Lastly, there has been a focus on operational efficiencies and redirecting resources to revenue generating activities. He believes there are significant opportunities for Cell C. “We’ve simplified the business model and we’ve got to cut our cloth accordingly. We’re trying to build a sustainable business that’s here for the long term. It’s not about a quarterly result. We can’t keep investing huge amounts of capital for no return.”
Zaf’s lessons for work and life
Zaf is no stranger to difficult working environments, and he says that the most challenging matter he’s dealt with has been retrenchment. “We had to do it in Zimbabwe when I was at Johnson & Johnson, and we had to shut down an operation. Business is about people. We talk a lot about strategy, but you need people to execute. If you’re not empathetic in business, you don’t have a moral compass.”
He says that what he learnt from the process was the importance of honesty. “All people want is honesty. I’ve seen that whether I’ve been retrenching, talking to a board, or talking to a lender. Yes, they will shoot you for delivering the message, but they get over it. You build credibility through honesty and transparency. And I’ve used that in this job in stakeholder management. I am using those lessons and building credibility with stakeholders here.”
He says that the most important characteristic of a great CFO, in his opinion, is problem solving. “Nobody wants to hear you tell them what the problem is. It’s easy to do the weather report, but very hard to change the weather. The expectations of CFOs these days are higher than in the past. You have to be a leader. It’s not just about looking at the numbers. It’s about leading people.”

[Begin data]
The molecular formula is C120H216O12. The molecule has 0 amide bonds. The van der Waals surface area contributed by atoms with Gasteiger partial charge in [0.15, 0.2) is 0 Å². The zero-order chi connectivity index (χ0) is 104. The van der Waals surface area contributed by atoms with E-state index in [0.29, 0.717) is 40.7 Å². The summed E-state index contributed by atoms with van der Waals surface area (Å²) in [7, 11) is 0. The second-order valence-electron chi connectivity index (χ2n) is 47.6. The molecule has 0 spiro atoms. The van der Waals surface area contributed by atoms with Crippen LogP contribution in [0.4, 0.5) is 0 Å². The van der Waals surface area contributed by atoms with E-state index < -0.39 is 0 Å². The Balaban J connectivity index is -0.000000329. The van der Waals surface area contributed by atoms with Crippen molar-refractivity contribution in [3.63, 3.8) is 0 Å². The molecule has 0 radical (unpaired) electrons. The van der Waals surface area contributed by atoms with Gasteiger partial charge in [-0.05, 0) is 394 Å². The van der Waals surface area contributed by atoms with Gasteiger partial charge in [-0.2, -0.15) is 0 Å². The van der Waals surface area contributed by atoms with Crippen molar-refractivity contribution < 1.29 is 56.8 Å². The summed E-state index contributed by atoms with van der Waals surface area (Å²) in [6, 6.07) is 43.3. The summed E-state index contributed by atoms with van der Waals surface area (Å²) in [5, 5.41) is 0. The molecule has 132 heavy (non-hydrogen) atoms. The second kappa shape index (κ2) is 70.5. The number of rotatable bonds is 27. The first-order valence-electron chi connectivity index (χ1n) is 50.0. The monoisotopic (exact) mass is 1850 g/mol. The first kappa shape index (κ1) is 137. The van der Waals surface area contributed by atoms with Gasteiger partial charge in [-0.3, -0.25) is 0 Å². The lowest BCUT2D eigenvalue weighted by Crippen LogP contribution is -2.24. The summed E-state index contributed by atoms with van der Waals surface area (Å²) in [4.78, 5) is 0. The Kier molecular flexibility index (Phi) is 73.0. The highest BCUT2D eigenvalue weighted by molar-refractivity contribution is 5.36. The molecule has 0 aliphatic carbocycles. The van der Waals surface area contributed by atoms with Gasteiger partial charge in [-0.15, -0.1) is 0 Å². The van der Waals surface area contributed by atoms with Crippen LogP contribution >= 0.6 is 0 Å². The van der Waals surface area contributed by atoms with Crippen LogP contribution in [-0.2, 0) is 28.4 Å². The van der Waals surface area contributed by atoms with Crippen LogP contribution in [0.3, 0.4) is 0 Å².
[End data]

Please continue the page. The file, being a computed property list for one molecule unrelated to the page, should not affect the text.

His leadership style, he says, is servant leadership. He believes that it’s important to treat people with respect, empower them, allow them to fail but create a safety net. “Failing is OK. I grew up in a generation where failing was not an option. But today, failure is a steppingstone.”
Zaf is not only a leader in his own organisation. He offers his time to mentor young CAs from previously disadvantaged communities. “I come from a disadvantaged background. I know how hard it is to succeed in that context. So I try to support a lot of people who have grown up like I have – without expecting anything in return.”
One piece of advice he shares is to find a job that makes you uncomfortable. “We’re taught as CAs to be conservative, which brings a sense of comfort. Be uncomfortable. You don’t want to work for the same company for 30 to 40 years. Those days are gone.”
As for his own next step, he says that he imagines that the Cell C turnaround will occupy him for at least three years. What’s next? He says, “I’ll still be looking for challenges and turnarounds – it’s what I am good at, and enjoy doing.”
The importance of family
He says that his family is crucial to him – especially when he’s dealing with stressful business environments. “When you’re doing a turnaround in particular, it’s highly stressful. You want to be able to go home to a loving family. I look forward to getting in my car and driving home. When I get into my garage and see my family, it’s the best de-stressing I can get.”
He says that he tries to have dinner with his family every day, and that even though he works for a mobile operator, cell phones are banned at dinner. “My kids can have a go at me. A proper go. It’s a free environment and it teaches them they shouldn’t be scared of anything. At home I’m just Dad! It’s so rewarding to see them grow in front of you.”
And when we asked Zaf if there was anything else he’d like to share, he said that the CFO South Africa community has done a lot for him. “I’ve really enjoyed being a friend of the community since inception, and have been humbled to interact with other CFOs in the great network that they have facilitated.”